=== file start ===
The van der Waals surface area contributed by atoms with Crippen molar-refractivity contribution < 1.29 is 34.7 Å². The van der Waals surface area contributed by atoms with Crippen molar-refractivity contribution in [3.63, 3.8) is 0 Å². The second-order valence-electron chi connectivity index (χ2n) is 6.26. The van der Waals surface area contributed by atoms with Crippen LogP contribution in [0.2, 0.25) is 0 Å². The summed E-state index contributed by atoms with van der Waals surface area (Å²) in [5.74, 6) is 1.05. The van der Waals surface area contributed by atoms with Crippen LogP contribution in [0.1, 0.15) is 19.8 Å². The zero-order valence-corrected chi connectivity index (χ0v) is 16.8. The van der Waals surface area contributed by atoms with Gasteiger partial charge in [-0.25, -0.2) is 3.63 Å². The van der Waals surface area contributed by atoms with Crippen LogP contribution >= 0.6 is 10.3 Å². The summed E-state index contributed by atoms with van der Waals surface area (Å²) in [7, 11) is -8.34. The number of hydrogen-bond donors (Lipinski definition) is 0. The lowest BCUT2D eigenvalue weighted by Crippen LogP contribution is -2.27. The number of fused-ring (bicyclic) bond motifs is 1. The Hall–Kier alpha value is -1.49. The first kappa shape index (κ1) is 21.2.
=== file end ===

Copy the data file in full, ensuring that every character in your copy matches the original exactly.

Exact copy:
The van der Waals surface area contributed by atoms with Crippen molar-refractivity contribution < 1.29 is 34.7 Å². The van der Waals surface area contributed by atoms with Crippen molar-refractivity contribution in [3.63, 3.8) is 0 Å². The second-order valence-electron chi connectivity index (χ2n) is 6.26. The van der Waals surface area contributed by atoms with Crippen LogP contribution in [0.2, 0.25) is 0 Å². The summed E-state index contributed by atoms with van der Waals surface area (Å²) in [5.74, 6) is 1.05. The van der Waals surface area contributed by atoms with Crippen LogP contribution in [0.1, 0.15) is 19.8 Å². The zero-order valence-corrected chi connectivity index (χ0v) is 16.8. The van der Waals surface area contributed by atoms with Gasteiger partial charge in [-0.25, -0.2) is 3.63 Å². The van der Waals surface area contributed by atoms with Crippen LogP contribution >= 0.6 is 10.3 Å². The summed E-state index contributed by atoms with van der Waals surface area (Å²) in [7, 11) is -8.34. The number of hydrogen-bond donors (Lipinski definition) is 0. The lowest BCUT2D eigenvalue weighted by Crippen LogP contribution is -2.27. The number of fused-ring (bicyclic) bond motifs is 1. The Hall–Kier alpha value is -1.49. The first kappa shape index (κ1) is 21.2.